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    Away from pitch, striker Freddy Gonzalez champions often misunderstood culture

    Mar 26, 2014


    Occupation President of Freesurf, Inc., the company behind Aloha Boardsports; striker for Loyola Meralco Sparks FC

    How he makes a difference Championing an under-appreciated and misunderstood avenue to getting fit

    HE's low profile like the sport he represents. No, not football. The beautiful game hasn’t been low-profile since the Azkals phenomenon elevated its popularity here. And this is no diss to this 35-year-old striker’s skills. Gonzalez matched his age in goals last year, playing against younger, supposedly fitter guys in the United Football League Division 2 — this after a five-year layoff from touching the ball.

    If you don’t know, the first homegrown Filipino to ever play pro football internationally retired from competing in 2008, tired of the sport’s development. And then boom, he stuns everyone in his, um, Jordan-esque comeback.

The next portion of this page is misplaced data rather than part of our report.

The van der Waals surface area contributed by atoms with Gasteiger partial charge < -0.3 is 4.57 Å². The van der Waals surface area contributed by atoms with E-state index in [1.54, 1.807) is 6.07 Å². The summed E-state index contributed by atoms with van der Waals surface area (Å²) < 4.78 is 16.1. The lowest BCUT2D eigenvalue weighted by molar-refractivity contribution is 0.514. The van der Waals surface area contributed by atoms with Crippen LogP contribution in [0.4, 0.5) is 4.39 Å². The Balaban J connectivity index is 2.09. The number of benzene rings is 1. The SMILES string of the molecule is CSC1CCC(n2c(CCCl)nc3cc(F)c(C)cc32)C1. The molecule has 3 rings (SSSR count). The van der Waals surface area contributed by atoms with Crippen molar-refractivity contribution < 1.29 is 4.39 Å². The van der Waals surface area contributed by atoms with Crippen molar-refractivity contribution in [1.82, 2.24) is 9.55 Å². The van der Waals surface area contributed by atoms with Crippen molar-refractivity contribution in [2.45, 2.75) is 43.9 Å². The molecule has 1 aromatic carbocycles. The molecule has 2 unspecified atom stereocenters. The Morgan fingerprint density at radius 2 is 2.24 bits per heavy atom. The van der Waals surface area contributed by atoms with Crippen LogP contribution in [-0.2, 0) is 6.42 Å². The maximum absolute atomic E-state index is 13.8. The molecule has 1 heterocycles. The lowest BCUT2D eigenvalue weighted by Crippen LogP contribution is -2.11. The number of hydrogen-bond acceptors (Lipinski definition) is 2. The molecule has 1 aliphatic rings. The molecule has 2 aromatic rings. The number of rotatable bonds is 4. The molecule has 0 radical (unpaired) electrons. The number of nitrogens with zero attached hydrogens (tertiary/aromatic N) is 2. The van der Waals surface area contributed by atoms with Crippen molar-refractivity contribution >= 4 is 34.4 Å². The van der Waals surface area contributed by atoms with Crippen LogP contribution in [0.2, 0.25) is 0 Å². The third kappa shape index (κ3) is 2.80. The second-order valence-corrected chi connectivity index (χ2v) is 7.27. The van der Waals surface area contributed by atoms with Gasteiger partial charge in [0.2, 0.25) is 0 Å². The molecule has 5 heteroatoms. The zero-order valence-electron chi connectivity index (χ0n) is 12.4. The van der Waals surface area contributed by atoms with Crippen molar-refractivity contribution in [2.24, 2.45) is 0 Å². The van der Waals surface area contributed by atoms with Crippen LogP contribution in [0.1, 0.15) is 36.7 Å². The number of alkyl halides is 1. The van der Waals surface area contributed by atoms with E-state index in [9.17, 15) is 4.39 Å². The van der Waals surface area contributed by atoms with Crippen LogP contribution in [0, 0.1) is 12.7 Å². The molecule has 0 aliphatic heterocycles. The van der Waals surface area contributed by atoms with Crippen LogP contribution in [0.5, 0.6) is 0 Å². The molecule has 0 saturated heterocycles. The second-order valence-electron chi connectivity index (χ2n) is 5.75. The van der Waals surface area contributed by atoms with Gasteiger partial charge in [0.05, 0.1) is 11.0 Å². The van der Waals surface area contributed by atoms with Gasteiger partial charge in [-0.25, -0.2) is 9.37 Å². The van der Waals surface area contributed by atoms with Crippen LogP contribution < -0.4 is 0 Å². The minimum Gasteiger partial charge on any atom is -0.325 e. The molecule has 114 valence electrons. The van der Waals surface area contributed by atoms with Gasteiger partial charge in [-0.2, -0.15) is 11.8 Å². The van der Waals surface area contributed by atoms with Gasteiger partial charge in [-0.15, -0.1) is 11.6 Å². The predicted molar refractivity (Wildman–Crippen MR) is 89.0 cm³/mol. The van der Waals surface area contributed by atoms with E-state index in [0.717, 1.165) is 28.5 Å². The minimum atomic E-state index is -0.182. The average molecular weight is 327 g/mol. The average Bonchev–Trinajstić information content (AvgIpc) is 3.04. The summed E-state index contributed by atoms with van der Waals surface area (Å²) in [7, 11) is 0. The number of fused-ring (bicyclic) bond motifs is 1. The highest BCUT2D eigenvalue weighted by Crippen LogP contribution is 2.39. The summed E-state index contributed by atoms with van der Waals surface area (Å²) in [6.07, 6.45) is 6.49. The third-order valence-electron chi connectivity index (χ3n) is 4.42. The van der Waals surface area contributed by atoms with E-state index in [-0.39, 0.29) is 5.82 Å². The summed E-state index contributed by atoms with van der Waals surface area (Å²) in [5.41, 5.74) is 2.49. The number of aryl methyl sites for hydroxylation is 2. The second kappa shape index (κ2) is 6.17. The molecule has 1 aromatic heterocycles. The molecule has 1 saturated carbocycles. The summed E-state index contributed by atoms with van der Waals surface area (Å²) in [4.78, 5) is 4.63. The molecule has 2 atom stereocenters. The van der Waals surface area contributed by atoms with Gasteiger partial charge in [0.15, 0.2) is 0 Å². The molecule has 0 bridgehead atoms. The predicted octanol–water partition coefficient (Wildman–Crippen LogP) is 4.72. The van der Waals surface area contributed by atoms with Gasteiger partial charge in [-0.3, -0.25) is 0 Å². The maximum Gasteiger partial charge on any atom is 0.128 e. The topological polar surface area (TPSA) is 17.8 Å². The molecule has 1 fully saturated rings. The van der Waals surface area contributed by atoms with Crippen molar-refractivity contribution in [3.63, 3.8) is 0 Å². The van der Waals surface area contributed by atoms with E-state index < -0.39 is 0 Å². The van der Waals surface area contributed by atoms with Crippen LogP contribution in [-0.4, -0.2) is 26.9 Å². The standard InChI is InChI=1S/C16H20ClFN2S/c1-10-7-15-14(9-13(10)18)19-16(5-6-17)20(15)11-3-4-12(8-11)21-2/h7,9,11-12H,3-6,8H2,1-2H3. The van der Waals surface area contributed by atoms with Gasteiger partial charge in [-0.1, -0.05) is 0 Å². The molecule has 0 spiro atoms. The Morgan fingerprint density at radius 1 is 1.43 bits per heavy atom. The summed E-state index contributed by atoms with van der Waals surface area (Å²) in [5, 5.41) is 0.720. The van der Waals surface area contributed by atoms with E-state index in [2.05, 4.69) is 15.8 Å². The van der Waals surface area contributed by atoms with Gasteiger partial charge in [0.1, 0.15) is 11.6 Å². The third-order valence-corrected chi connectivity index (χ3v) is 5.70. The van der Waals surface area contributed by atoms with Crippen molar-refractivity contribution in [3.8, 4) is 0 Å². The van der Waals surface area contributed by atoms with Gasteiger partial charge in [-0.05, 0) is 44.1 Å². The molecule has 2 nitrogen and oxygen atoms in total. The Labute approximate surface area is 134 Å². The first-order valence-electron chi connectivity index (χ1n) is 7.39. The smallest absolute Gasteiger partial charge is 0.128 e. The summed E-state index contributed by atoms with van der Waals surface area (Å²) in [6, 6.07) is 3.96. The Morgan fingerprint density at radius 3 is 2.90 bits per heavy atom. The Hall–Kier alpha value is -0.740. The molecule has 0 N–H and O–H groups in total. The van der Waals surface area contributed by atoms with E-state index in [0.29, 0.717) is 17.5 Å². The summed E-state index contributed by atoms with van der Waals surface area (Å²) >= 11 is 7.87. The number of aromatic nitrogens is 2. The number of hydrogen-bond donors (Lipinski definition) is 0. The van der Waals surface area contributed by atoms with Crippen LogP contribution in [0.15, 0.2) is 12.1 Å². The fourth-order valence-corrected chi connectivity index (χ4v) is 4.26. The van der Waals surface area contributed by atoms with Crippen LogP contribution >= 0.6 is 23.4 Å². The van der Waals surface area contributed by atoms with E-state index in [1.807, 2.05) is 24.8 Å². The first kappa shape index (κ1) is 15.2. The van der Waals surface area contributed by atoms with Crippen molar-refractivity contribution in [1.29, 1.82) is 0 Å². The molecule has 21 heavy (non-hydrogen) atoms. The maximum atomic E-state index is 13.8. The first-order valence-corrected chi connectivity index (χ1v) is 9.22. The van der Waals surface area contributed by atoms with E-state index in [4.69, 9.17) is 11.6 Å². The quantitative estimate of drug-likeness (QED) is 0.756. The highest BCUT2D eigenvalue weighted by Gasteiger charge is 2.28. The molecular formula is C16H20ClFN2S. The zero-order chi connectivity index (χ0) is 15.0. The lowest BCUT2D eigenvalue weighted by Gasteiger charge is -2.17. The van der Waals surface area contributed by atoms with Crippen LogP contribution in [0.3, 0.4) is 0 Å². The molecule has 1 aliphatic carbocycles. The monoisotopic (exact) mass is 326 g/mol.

In the days of his so-called retirement, he threw his efforts behind something else: skateboarding, a sport and art form that he’s been in love with since he was five.

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    Step into his office and his fervor for skateboarding and surfing is undeniable. He knows the boards by name. His shelf is stacked with skating and surfing books (plus the complete Walking Dead compilation). He lives and breathes the lifestyle that’s perceived as the realm of troublemakers. But the only trouble he’s making, really, is on the field against those who dare to stop him.

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    Kids come in droves to his skateboarding events, and here lies the merit in his heroism: In the digital age when teens would rather shoot selfies and chain hashtags, his is the face that unites thousands to come out with their boards, break a sweat, and socialize beyond social media.

    True to form, he takes no credit. “The intention wasn’t to take [skateboarding] mainstream but to highlight the culture to everybody, that it isn’t a bad thing,” Gonzalez says. “I guess if I’m a hero, it’s just to my kids.”

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    We add the thousands of skateboarders and surfers to that list.

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